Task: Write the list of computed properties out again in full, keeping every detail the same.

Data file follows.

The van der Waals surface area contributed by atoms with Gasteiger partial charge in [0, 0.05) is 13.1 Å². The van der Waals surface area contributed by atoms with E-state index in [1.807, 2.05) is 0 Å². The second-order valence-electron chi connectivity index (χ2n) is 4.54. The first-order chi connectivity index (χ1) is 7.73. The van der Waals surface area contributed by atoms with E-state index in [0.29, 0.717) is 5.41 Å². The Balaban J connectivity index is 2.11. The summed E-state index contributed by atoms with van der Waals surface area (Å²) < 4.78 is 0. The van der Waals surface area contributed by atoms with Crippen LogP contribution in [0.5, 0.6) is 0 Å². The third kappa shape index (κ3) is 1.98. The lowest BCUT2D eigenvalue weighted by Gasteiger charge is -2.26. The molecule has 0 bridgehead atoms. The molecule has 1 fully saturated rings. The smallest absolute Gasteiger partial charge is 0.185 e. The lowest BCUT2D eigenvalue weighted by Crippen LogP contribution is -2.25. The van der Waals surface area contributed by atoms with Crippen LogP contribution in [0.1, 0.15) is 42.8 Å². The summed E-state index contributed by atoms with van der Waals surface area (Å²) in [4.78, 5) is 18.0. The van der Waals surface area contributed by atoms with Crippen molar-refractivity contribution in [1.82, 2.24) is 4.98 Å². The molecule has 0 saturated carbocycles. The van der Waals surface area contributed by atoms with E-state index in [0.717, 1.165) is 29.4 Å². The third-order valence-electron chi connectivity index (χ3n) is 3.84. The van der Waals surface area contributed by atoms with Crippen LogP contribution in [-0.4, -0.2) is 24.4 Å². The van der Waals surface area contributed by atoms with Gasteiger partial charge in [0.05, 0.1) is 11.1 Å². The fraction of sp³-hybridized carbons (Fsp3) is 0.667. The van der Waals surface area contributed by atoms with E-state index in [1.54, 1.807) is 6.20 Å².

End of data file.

The van der Waals surface area contributed by atoms with Gasteiger partial charge in [0, 0.05) is 13.1 Å². The van der Waals surface area contributed by atoms with E-state index in [1.807, 2.05) is 0 Å². The second-order valence-electron chi connectivity index (χ2n) is 4.54. The first-order chi connectivity index (χ1) is 7.73. The van der Waals surface area contributed by atoms with E-state index in [0.29, 0.717) is 5.41 Å². The Balaban J connectivity index is 2.11. The summed E-state index contributed by atoms with van der Waals surface area (Å²) < 4.78 is 0. The van der Waals surface area contributed by atoms with Crippen LogP contribution in [0.5, 0.6) is 0 Å². The third kappa shape index (κ3) is 1.98. The lowest BCUT2D eigenvalue weighted by Gasteiger charge is -2.26. The molecule has 0 bridgehead atoms. The molecule has 1 fully saturated rings. The smallest absolute Gasteiger partial charge is 0.185 e. The lowest BCUT2D eigenvalue weighted by Crippen LogP contribution is -2.25. The van der Waals surface area contributed by atoms with Crippen LogP contribution in [0.1, 0.15) is 42.8 Å². The summed E-state index contributed by atoms with van der Waals surface area (Å²) in [4.78, 5) is 18.0. The van der Waals surface area contributed by atoms with Crippen molar-refractivity contribution in [1.82, 2.24) is 4.98 Å². The molecule has 0 saturated carbocycles. The van der Waals surface area contributed by atoms with E-state index in [0.717, 1.165) is 29.4 Å². The third-order valence-electron chi connectivity index (χ3n) is 3.84. The van der Waals surface area contributed by atoms with Crippen LogP contribution in [-0.4, -0.2) is 24.4 Å². The van der Waals surface area contributed by atoms with Gasteiger partial charge in [0.05, 0.1) is 11.1 Å². The fraction of sp³-hybridized carbons (Fsp3) is 0.667. The van der Waals surface area contributed by atoms with E-state index in [1.54, 1.807) is 6.20 Å².